9. Books, books, books...

    Oh man, I want to read Empire of Cotton soon along with The Half Has Never Been Told and River of Dark Dreams. Tons of great history lately on the economic infrastructure of slavery.
  10. Woof.

    We're fostering a pregnant Corgi from the shelter, and she gave birth on Thursday night to NINE PUPPIES (+ one who didn't make it). They're babies! All nine of them squirming around: One of them in my hand showing the size:
  11. Excited to read this since I've only ever read a few shorter stories by him! If you're looking for an edition that includes some of PKd's other writing for a wider taste, Library of America has a rad edition that collects this, Do Androids Dream of Electric Sheep?, The Three Stigmata of Palmer Eldritch, and Ubik.
  12. What did you all think of the ending? I'm kinda confused as to why Ng felt the need to keep throwing in twists until the very last few pages.
  13. I also had really mixed feelings about the novel—or perhaps more accurately, I really enjoyed the middle portion but felt nothing for the beginning and end. Before that, the characters all felt like tropes, and afterwards they quickly regressed to the same. It didn't help that the prose was thoroughly middle-of-the-road: that same delicate writing that's endemic in MFA programs and quick-as-hell to read, but utterly neutral and unhelpful to any story aims. A vaguely-similar work that I mostly loved is Top of the Lake, a BBC series about a young mixed-race girl who tries to drown herself in the lake. The similarities are mostly cosmetic, but the TV series was much more interesting in examining sexism/misogyny, small-town insularity, etc. by being unabashedly weird about it at points. Eventually it capitulates to the needs of plot and wrap-up and answers, but the most captivating parts are in the aimless sideways jags—something this book could have used more of, or at least anything that would set it apart as different from the dozens of other praised literary fiction books that come out in this vein each year. Kind of an arbitrary grievance, but one I felt strongly while reading. Also some Goodreads users are so bad at reading lol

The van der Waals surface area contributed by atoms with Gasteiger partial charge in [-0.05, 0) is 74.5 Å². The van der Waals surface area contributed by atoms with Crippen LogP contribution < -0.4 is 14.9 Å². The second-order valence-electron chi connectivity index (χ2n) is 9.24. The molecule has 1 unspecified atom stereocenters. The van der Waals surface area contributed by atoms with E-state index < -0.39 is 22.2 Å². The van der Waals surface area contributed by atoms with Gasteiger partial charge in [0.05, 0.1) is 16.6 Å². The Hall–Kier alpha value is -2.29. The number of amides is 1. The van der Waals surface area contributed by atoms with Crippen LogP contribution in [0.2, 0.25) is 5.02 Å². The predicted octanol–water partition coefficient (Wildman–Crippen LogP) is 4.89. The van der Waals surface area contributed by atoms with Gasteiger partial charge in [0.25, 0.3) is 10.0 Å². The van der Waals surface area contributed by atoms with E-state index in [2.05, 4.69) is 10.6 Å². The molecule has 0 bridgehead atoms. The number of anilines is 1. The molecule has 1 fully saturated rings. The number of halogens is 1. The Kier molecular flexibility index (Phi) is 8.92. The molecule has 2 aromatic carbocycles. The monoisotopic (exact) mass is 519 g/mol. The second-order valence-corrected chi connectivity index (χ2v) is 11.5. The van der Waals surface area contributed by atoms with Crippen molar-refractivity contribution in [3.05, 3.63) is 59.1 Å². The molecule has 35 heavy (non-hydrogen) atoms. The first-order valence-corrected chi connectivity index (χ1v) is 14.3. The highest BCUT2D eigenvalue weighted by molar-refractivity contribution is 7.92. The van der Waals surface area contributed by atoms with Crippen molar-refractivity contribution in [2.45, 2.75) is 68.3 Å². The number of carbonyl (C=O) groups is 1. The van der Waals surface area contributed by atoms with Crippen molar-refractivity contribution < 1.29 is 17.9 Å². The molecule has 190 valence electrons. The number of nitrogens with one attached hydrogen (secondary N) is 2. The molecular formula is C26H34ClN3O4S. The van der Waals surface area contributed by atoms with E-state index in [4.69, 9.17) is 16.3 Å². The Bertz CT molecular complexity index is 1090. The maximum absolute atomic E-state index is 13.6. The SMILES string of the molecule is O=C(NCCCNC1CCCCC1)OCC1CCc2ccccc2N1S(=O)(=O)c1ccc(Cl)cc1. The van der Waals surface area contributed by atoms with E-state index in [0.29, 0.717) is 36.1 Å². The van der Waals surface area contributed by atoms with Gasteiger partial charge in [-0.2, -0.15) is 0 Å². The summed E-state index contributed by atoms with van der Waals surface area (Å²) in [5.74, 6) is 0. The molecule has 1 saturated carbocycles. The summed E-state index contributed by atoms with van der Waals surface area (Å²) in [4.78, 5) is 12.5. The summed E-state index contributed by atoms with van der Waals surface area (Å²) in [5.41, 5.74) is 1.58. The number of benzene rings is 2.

14. What happened to Sean on Idle Thumbs?

    The philosophical school of thought known as "Sean Panaman."
  15. Revoke Kansas Statehood

    IMHO the grossest thing that's been happening lately is the monthly story about how, "Surprise! Tax revenues fell short of expectations this month again after we gutted business taxes." Dynamic scoring of tax cuts is always pretty sleazy, but what really makes it outright evil is that the governor has UNILATERAL power to cut spending if tax revenue doesn't meet expectations, so he's cutting millions from child services and universities without even any legislative approval. It's appalling. Not that the legislature is much better, packed with conservative Republicans and currently locked in battle with the Supreme Court over whether we should adequately fund schools. But here in Lawrence, everyone openly hates Brownback enough that it even comes up in random conversations apropos of nothing.